So while painting up the Mad Padre's anti-tank guns I also worked on my own Canadian kit. I mix my own Canadian battledress uniform colour and highlight colour for my armour. It's easier to mix larger batches of paint all at once, so it was more efficient to do both lots of models together.
First up is a brace of Shermans. The Firefly came to me assembled and primed and was gifted by the fellow for whom I painted the Italian paratroopers. It has a resin hull so I'm guessing it's Battlefront. I just added the antenna.
The Sherman V is a Battlefront model and sits a bit taller than my Old Glory models. I added some extra stowage since Canadian armour tended to have a 'gypsy caravan' look with baggage strapped all over the deck. The hatch covers went on a lot easier with this one than my other two troop commander tanks. I'm thinking this one will be my squadron commander, so I included the .50 cal. AAMG. Or with the Firefly he can make a third understrength troop. Of course now I find myself wanting to build a full 5 troop squadron!
Next is a pair of Humber armoured cars from the Divisonal Recce regiment to reinforce my Dingos. The one on the left is a Quality Cast model and was in pretty rough shape. I had to trim some flash, replace a wheel and repaint it. The one on the right is a Battlefront model and came the way it looks here. The original owner did a nice job on the camo and Allied recognition star so I won't touch those.
I also added four more Battlefront Bren carriers which just needed a bit of a drybrush so the paint would match my existing armour. This brings me up to 10 carriers which is enough to field the Carrier platoon or have some transport for weapons teams or 6 pounders. I could also field a very small mechanized infantry force to represent one of the combined arms mobile columns 5th Canadian Armoured Division would send out when the front became 'fluid'.
For company sized WW2 battles it doesn't make sense to have too much baggage and rear-echelon stuff on table since they'd try to stay far out of the line of fire. Even lorried infantry and weapons teams would debus in the rear and march forward to the firing line. But it's nice to have some transport and a trio of Battlefront 15cwt CMP trucks fit the bill.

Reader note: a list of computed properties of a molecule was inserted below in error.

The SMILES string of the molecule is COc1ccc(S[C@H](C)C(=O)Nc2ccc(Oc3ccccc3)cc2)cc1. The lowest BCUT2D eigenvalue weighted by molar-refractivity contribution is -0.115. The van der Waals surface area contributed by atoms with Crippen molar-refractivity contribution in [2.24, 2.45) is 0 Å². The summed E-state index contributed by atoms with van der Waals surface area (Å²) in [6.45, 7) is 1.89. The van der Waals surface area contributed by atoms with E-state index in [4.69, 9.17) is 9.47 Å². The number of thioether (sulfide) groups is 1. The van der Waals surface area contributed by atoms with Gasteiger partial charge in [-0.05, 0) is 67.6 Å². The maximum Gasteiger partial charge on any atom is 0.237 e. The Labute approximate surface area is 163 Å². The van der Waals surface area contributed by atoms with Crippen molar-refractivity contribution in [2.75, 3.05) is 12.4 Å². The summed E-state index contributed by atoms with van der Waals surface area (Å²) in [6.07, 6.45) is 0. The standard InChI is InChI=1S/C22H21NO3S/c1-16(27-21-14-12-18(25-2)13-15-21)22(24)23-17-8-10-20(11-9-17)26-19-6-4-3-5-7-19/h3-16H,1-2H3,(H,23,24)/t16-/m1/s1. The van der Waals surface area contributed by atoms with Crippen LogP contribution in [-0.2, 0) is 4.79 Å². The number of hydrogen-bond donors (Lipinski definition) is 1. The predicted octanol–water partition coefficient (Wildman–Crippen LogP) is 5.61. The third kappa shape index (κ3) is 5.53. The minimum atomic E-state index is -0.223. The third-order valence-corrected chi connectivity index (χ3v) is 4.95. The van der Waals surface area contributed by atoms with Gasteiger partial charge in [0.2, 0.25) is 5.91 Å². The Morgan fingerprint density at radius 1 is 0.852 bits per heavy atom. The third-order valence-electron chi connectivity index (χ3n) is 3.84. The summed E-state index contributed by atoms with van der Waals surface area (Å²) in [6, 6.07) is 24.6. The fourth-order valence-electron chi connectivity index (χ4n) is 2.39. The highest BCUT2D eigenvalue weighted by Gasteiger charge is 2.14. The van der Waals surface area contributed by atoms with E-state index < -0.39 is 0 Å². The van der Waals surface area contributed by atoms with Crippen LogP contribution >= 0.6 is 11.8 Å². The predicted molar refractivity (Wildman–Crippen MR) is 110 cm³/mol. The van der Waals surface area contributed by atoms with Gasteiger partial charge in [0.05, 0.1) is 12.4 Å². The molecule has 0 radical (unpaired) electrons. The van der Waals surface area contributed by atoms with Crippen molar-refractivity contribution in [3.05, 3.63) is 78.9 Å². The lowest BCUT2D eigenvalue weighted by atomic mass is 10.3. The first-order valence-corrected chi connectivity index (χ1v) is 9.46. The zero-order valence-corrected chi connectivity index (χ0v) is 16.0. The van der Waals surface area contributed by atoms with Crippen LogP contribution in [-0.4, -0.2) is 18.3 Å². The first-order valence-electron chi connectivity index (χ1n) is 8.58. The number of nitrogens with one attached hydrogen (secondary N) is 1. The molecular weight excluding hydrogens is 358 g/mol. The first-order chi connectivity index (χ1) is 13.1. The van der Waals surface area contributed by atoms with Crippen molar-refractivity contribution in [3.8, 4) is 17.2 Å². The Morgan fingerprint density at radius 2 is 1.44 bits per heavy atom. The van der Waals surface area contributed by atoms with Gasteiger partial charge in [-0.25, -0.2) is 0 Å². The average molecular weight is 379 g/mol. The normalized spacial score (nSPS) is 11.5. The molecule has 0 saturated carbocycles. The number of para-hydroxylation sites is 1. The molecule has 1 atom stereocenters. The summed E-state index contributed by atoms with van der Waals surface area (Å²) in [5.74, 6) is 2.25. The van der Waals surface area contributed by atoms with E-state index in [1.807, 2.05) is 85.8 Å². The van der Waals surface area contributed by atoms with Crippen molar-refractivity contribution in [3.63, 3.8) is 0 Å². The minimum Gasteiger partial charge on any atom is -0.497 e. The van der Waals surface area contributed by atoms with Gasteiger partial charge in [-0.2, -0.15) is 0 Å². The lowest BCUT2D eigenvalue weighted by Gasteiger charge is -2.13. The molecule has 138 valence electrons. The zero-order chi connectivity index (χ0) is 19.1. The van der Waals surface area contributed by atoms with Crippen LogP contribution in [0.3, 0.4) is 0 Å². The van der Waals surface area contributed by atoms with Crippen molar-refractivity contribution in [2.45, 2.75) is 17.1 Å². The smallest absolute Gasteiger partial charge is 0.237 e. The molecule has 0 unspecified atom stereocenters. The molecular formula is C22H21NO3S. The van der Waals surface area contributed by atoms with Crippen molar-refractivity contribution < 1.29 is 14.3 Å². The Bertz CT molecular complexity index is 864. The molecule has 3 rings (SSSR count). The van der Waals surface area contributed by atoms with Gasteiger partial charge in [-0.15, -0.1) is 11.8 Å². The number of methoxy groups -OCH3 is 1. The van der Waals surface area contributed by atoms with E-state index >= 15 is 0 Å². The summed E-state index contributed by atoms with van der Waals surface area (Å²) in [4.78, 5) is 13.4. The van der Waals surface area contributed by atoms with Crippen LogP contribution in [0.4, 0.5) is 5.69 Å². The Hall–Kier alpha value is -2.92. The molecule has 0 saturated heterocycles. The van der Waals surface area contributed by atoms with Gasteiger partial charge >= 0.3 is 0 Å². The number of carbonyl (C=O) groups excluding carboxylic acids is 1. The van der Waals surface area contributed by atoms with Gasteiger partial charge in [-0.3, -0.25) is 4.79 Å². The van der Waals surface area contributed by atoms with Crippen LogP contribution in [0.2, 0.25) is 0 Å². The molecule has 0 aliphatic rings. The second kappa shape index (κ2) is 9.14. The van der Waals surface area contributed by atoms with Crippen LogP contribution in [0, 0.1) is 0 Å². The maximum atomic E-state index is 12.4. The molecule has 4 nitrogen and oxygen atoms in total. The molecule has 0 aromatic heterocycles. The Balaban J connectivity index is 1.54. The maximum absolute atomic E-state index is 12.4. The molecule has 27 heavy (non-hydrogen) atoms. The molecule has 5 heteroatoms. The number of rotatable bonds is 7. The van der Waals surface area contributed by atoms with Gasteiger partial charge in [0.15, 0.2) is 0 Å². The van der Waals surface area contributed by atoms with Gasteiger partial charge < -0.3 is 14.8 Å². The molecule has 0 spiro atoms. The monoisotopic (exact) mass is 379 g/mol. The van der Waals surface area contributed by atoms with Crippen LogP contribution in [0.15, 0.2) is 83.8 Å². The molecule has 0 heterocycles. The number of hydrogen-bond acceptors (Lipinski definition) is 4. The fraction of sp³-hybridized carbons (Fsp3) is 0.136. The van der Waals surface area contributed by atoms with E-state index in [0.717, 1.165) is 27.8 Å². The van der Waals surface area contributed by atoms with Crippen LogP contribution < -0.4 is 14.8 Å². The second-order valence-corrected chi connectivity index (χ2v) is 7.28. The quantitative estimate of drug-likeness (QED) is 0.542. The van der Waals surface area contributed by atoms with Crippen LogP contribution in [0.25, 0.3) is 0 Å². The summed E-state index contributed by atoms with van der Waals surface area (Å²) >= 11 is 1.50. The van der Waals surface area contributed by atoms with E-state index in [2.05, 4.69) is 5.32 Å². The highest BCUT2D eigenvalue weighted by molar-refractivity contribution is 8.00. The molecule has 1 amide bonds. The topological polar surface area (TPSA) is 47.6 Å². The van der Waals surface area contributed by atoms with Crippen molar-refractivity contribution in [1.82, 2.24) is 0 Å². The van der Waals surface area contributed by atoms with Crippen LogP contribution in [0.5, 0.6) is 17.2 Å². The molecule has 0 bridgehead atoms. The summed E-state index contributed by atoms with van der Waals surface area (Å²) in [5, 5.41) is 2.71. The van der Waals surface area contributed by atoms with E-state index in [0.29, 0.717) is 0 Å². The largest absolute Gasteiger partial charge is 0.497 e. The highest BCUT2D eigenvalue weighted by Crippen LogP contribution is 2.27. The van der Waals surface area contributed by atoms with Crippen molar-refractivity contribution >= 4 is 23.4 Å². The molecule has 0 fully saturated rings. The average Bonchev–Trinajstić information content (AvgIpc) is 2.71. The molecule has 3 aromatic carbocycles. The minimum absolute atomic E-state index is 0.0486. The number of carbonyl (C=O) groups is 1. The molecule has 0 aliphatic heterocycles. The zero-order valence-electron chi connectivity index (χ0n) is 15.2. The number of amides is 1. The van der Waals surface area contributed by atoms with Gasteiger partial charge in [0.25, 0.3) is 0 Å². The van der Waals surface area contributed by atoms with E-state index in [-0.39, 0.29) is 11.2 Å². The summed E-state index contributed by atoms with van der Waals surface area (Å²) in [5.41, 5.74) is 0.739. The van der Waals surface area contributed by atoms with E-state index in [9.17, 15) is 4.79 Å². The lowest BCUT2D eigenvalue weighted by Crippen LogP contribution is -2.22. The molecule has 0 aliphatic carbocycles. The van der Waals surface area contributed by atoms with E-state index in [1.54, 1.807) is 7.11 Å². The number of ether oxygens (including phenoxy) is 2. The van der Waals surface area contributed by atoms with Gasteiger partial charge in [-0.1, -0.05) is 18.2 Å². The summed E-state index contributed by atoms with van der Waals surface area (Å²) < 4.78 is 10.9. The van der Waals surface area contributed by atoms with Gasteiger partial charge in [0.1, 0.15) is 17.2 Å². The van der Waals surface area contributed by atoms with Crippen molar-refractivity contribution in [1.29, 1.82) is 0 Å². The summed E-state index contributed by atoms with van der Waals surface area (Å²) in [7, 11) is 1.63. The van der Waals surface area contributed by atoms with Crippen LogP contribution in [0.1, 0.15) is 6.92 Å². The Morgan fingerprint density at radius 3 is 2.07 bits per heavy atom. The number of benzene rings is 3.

I just love the angles on the CMP (Canadian Military Pattern) cabs.
And at long last I have a Typhoon! He's carrying bombs instead of rockets but I'll live. He's a heavy die cast model and I need to get him a heavier, more stable base or there will be some unfortunate crashes! He fell over during the photo shoot and wobbled for quite a while before I could take the picture.
Finally we have this nice little pontoon bridge that came to me as 'free to a good home.' So I've given it a good home and a coat of paint. It's soft plastic and I suspect came with a toy playset originally. But a coat of gesso helped the paint stick. As you can see it just happens to fit my resin river quite nicely.
While I was reading On to Victory and Terrible Victory by Mark Zuelke I noticed that Wasps kept showing up to support every company sized attack. It seems that by June or July 1944 some Wasp flame thrower carriers were organic to every infantry battalion. I'm still trying to figure out how many and where they were attached. I'm guessing they were added to the Pioneer platoon. But it seems that for battles in Holland and Germany my squaddies need a trio of Wasps to support them. Really big attacks would have Crocodiles (a flame-throwing Churchill tank) and Wasps but I'll settle for getting some Wasps.